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Faced with the depletion of fossil fuels, the future source of our chemical feedstocks, fuel and energy must be secured. As Society turns to biomass as a part of the solution to the problem, the abundance of aromatic compounds which can potentially be derived from lignin argues that this abundant biopolymer could be a source of renewable chemical feedstock. Further to this the highly functionalised nature of the aromatic compounds that can be derived from lignin, shows potential for their use in further chemical modification.

Lignin is an aromatic rich bio-polymer which is second only to cellulose as the most abundant renewable carbon source on the planet. For this reason, lignin could be a source of aromatic chemicals to the chemical industry. However, this is yet to become a reality due to the challenges inherent in lignin depolymerisation. This problem has reignited a great deal of interest in the chemistry of lignin and the research area of lignin depolymerisation has experienced an exponential growth over the last decade.[1][2]

Within the plant structure, lignin plays a major role – it provides structural rigidity to plants by cross-linking carbohydrate polymers.[1][2] Although, the exact lignin structure is still elusive, important characteristic sub-units in lignin are known. These key sub units are p-coumaryl alcohol, coniferyl alcohol and sinapyl alcohol. The widely accepted notion is that, these three sub units, plus others yet to be identified sub-unit(s), polymerises to form lignin.[2]

The paper and pulp industry is the largest producer of lignin. In this case it is generated as a by-product during the Kraft process, used to obtain cellulose fibres from wood.[3] As the industry has grown so has the amount of lignin produced, thus providing a large scale source. However this is currently viewed as a waste product with the majority used as low value fuel.[2][4]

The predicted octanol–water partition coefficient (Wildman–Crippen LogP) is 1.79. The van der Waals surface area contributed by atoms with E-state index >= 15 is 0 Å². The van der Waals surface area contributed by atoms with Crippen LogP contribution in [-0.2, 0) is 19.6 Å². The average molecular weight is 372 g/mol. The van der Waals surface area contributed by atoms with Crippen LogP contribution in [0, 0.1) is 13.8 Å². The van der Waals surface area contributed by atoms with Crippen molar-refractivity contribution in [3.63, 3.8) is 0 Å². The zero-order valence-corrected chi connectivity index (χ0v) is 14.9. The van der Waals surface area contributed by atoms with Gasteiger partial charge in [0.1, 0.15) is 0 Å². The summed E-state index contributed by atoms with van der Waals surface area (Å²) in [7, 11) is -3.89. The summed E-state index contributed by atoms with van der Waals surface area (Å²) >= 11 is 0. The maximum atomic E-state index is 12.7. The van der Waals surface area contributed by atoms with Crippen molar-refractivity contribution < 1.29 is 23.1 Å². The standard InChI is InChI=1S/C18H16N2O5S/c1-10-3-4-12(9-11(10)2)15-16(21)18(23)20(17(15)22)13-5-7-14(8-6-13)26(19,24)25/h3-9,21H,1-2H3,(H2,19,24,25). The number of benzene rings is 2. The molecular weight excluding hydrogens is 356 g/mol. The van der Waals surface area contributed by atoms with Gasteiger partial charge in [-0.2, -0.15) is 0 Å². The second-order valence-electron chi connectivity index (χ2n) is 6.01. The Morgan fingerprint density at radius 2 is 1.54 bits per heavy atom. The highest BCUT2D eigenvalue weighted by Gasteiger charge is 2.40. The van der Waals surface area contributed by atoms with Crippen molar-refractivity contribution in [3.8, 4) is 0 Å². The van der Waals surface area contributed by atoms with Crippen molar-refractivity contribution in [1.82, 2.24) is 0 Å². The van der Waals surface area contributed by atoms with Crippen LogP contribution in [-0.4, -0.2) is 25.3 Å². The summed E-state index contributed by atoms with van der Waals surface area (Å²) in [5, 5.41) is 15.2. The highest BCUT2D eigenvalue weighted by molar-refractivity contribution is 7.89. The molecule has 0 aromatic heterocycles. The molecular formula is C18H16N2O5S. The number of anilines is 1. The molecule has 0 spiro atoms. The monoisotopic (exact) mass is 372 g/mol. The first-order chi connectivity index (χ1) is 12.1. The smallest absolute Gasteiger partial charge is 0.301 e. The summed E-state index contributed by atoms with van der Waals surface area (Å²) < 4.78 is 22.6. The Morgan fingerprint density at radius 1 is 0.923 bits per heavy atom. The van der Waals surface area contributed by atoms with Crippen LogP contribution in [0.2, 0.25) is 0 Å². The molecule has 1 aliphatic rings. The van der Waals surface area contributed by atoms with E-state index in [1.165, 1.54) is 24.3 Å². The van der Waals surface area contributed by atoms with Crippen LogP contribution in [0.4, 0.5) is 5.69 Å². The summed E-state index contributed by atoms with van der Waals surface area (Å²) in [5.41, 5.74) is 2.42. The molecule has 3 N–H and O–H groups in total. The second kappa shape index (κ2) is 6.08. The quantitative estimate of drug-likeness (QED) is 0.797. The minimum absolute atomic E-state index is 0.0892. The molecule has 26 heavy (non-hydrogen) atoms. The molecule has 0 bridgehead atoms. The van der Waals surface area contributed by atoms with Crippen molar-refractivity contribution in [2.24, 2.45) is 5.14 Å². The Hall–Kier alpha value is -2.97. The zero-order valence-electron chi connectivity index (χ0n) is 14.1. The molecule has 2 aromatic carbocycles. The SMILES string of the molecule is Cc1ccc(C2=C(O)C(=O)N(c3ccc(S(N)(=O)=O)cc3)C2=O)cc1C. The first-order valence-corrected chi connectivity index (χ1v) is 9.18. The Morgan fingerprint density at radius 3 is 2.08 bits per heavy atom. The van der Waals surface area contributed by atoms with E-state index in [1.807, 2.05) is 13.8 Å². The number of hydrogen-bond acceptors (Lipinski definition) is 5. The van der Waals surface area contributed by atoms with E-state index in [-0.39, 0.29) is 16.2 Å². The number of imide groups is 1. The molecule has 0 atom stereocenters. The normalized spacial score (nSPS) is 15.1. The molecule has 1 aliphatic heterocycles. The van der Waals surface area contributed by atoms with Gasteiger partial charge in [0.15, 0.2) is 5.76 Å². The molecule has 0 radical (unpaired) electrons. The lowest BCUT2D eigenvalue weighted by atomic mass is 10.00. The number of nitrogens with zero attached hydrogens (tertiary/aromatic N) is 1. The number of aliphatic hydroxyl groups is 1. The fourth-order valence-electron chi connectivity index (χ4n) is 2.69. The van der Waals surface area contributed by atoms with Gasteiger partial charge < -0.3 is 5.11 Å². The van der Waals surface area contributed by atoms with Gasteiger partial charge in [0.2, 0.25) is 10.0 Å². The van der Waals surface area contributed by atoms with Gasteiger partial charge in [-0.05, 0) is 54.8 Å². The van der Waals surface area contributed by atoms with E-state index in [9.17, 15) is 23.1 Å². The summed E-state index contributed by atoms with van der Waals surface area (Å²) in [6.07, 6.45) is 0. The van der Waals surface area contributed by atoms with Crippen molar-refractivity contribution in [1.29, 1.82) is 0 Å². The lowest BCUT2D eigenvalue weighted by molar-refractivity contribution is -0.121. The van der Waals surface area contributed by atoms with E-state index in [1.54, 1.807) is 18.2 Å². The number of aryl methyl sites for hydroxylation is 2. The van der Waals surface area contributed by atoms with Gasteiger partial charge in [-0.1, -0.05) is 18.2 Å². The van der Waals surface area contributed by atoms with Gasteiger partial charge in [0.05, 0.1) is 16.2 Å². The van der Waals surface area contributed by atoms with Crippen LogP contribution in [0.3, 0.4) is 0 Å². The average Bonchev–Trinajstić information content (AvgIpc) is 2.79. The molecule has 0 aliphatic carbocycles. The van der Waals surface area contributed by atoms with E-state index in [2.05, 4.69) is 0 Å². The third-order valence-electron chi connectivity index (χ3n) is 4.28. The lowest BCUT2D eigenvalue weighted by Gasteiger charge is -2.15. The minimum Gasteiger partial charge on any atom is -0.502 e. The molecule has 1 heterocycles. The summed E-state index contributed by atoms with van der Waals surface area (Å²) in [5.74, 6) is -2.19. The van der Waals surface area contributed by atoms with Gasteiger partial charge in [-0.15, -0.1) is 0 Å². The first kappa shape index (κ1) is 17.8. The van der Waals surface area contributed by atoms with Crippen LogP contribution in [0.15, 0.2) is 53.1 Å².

The lignosulfonate process is another method of isolating cellulose, and as a by-product, lignin. However the material obtained tends to be rich in sulfur, proving to be a problem in the downstream processing of lignin. Organosolv lignin is another well-known process for obtaining lignin and has advantages over the Kraft pulping process in that the cellulose, hemicellulose and lignin form separate product streams, allowing for valorisation of each component. In addition the absence of harsh conditions provides a more environmentally friendly route to obtain lignin. The higher purity of lignin obtained by the Organosolv process is advantageous for its valorisation into higher value chemicals.[2]


[1] http://www.ili-lignin.com/aboutlignin.php (accessed July 2015)

[2] J. Zakzeski, P. C. A. Bruijnincx, A. L. Jongerius, and B. M. Weckhuysen,  Chem. Rev., 2010, 110, 3552–3599

[3] F. Tran, C. S. Lancefield, P. C. J. Kamer, T. Lebl and N. J. Westwood, Green Chem., 2015, 17, 244

[4] http://ietd. iipnetwork.org/content/pulp-and-paper#key-data (accessed July 2015)